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  • New Living River Report tracks changes in conditions of the Lower Santa Cruz

    Oct 07, 2014 | Read More News
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    A newly released report by the Sonoran Institute and Pima County provides new research-based insights about one of Arizona’s most vital river corridors, the Lower Santa Cruz River.

    Lower Santa Cruz RiverThe Lower Santa Cruz River flows year-round through northwest Tucson and Marana, Arizona, with most of the water coming from two regional water reclamation facilities. This stretch of the Santa Cruz provides the longest length of river dominated by effluent in the state.

    The report and project, A Living River, aims to measure, track and communicate water quality and environmental improvements in the Lower Santa Cruz that may result from recent major upgrades by Pima County to its wastewater infrastructure.

    “This first report captures baseline conditions of the river prior to the completion of the upgrades to regional reclamation facilities,” said Claire Zugmeyer, the Sonoran Institute’s project manager for the Santa Cruz River. “Over time, we will be able to chart the changes, and see how the health of the river is responding to the upgrades.”

    Pima County Regional Wastewater Reclamation Department recently invested $605 million to upgrade the quality of effluent it releases into the river. These improvements are expected to have a positive effect on the aquatic environment.

    "The improvements we made have been a win-win-win for everyone,” said Jackson Jenkins, Director of Regional Wastewater Reclamation. “The project was completed well ahead of schedule and $115 million under budget. While many communities across the nation are challenged with aging and failing infrastructure, Pima County’s state-of-the-art infrastructure produces exceptionally high-quality reclaimed water, which benefits the Santa Cruz River and our community.”

    This report establishes baseline measures of 16 indicators of river health along a 23-mile stretch of the Lower Santa Cruz. It is important to note that the research findings were made prior to the completion of the upgrades to the reclamation facilities. Key findings include: 
    • A lot of nutrients were being discharged into the river, contributing to mucky bottom conditions and murky-looking water, as well as odor.
    • Effluent flowed the entire 23-mile stretch of the Lower Santa Cruz to Trico Road and beyond.
    • Non-native Western Mosquitofish, but no native fish, were found between Ina Road and Trico Road.
    • The size and diversity of typical streamside plants was relatively high near Camino del Cerro, Ina Road and Trico Road.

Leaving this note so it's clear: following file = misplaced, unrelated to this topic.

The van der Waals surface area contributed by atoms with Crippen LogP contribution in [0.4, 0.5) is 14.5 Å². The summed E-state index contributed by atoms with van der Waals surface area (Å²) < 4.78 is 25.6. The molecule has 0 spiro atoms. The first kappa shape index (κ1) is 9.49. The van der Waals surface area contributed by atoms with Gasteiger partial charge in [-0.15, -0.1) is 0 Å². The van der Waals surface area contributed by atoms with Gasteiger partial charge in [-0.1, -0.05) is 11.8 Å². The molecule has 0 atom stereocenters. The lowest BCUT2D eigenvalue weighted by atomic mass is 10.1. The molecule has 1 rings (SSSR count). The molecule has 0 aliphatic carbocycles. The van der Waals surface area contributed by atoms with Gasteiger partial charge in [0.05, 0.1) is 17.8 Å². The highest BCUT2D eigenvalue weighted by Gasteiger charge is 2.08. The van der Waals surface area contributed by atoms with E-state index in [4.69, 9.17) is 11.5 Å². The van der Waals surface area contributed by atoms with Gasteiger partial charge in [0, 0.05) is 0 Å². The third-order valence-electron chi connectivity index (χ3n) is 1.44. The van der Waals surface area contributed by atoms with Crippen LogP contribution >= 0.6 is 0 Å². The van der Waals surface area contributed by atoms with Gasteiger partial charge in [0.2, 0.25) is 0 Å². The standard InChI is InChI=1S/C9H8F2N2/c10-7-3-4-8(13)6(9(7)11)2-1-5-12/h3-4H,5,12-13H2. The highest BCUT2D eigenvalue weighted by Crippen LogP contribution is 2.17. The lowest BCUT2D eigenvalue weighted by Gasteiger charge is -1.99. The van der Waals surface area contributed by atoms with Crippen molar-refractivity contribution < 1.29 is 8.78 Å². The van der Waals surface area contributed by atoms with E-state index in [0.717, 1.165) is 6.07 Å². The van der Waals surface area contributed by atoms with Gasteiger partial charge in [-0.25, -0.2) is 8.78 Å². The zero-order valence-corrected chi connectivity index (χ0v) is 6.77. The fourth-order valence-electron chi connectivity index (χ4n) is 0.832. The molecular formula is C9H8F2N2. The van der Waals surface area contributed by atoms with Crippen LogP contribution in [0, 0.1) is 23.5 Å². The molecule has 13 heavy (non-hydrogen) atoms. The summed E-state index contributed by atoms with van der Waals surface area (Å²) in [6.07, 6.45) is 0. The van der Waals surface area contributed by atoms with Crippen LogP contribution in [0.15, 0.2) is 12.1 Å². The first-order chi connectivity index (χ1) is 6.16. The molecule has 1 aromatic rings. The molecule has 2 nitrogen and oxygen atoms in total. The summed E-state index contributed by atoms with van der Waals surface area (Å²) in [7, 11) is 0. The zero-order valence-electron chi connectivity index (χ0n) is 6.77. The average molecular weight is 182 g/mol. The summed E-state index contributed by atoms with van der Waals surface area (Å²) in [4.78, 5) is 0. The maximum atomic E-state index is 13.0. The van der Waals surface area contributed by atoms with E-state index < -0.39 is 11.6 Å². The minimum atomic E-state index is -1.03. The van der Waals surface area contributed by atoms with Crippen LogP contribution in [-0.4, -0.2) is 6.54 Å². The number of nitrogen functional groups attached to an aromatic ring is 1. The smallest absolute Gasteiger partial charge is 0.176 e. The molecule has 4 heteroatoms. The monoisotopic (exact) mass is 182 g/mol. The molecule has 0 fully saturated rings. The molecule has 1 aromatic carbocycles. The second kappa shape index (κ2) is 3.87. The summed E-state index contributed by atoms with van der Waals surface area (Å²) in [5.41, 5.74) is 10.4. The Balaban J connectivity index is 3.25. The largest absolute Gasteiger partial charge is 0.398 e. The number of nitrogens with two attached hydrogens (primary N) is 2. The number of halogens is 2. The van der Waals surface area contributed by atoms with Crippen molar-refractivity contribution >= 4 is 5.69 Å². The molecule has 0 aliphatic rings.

Lower Santa Cruz River“The Lower Santa Cruz River has a vital water resources role in the recharge of treated effluent as well as natural stream flow,” said Suzanne Shields, Director of the Pima County Regional Flood Control District. “The associated riparian habitat and wetlands along the river provide value to the overall ecosystem, serve as a biological corridor and important migratory bird habitat, and improve our quality of life.”

    The project was funded with a four-year, $307,000 wetland health grant from the U.S. Environmental Protection Agency. In addition, the Regional Flood Control District and the Regional Wastewater Reclamation Department supplied matching funds and in-kind contributions. A group of 14 technical experts representing a variety of stakeholders provided their time and insights to select indicators of wetland health and help guide the project.

    “Rivers are dynamic, with conditions influenced by many factors including amount of rainfall, depth to groundwater, and adjacent land use,” said Zugmeyer. “We are fortunate to have a great recreational path right along the river – The Loop – so people can easily check out the flowing stretch of the river and watch the changes unfold.”

    To find reports, project updates, and more information about the Living River Project, please visit www.tiny.cc/lscr.

    Founded in 1990, the Sonoran Institute inspires and enables community decisions and public policies that respect the land and people of western North America. The Institute is a nonprofit organization that is working to shape the future of the West. For more information, visit www.sonoraninstitute.org.

    Established in 1978, the Regional Flood Control District strives to use forward-looking floodplain management practices to minimize flood and erosion damages for all county residents, property and public infrastructure. Regionally, the District is involved in the management of water and natural resources as part of the Sonoran Desert Conservation Plan. For more information, go to www.pima.gov/floodcontrol.

    The Regional Wastewater Reclamation Department provides design, management and maintenance of the sanitary sewer system. The department treats more than 90 percent of the community’s wastewater and is responsible for the operations of 3,400 miles of sanitary sewers, 30 pumps stations and nine treatment facilities. For more information, visit www.pima.gov/wastewaterreclamation.